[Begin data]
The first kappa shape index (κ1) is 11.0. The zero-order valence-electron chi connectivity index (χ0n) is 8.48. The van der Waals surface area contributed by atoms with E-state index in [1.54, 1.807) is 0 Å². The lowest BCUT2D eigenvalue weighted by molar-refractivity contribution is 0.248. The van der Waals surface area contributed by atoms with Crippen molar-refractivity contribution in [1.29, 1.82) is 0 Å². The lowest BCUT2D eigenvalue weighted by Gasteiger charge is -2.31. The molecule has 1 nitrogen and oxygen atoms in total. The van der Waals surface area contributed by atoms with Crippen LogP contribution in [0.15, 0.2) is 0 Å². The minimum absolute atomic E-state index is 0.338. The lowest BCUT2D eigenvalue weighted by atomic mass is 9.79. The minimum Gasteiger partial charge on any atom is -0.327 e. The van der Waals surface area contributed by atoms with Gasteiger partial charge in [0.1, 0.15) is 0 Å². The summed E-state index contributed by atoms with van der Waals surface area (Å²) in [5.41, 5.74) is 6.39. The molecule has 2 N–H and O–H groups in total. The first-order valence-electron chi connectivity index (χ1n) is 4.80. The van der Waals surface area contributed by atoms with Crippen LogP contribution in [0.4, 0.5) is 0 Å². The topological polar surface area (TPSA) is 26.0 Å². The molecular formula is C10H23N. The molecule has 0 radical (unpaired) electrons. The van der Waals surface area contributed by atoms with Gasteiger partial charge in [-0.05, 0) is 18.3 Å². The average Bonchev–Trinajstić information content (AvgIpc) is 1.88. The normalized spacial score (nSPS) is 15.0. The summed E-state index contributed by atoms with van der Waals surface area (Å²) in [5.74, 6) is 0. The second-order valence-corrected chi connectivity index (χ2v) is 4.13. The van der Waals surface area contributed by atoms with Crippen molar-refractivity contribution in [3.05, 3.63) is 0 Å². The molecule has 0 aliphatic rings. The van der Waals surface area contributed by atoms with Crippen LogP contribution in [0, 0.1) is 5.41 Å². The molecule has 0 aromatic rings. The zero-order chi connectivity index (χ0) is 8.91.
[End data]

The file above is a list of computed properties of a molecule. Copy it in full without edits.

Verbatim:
The first kappa shape index (κ1) is 11.0. The zero-order valence-electron chi connectivity index (χ0n) is 8.48. The van der Waals surface area contributed by atoms with E-state index in [1.54, 1.807) is 0 Å². The lowest BCUT2D eigenvalue weighted by molar-refractivity contribution is 0.248. The van der Waals surface area contributed by atoms with Crippen molar-refractivity contribution in [1.29, 1.82) is 0 Å². The lowest BCUT2D eigenvalue weighted by Gasteiger charge is -2.31. The molecule has 1 nitrogen and oxygen atoms in total. The van der Waals surface area contributed by atoms with Crippen LogP contribution in [0.15, 0.2) is 0 Å². The minimum absolute atomic E-state index is 0.338. The lowest BCUT2D eigenvalue weighted by atomic mass is 9.79. The minimum Gasteiger partial charge on any atom is -0.327 e. The van der Waals surface area contributed by atoms with Gasteiger partial charge in [0.1, 0.15) is 0 Å². The summed E-state index contributed by atoms with van der Waals surface area (Å²) in [5.41, 5.74) is 6.39. The molecule has 2 N–H and O–H groups in total. The first-order valence-electron chi connectivity index (χ1n) is 4.80. The van der Waals surface area contributed by atoms with Crippen LogP contribution in [0.4, 0.5) is 0 Å². The topological polar surface area (TPSA) is 26.0 Å². The molecular formula is C10H23N. The molecule has 0 radical (unpaired) electrons. The van der Waals surface area contributed by atoms with Gasteiger partial charge in [-0.05, 0) is 18.3 Å². The average Bonchev–Trinajstić information content (AvgIpc) is 1.88. The normalized spacial score (nSPS) is 15.0. The summed E-state index contributed by atoms with van der Waals surface area (Å²) in [5.74, 6) is 0. The second-order valence-corrected chi connectivity index (χ2v) is 4.13. The van der Waals surface area contributed by atoms with Crippen molar-refractivity contribution in [3.05, 3.63) is 0 Å². The molecule has 0 aliphatic rings. The van der Waals surface area contributed by atoms with Crippen LogP contribution in [0, 0.1) is 5.41 Å². The molecule has 0 aromatic rings. The zero-order chi connectivity index (χ0) is 8.91.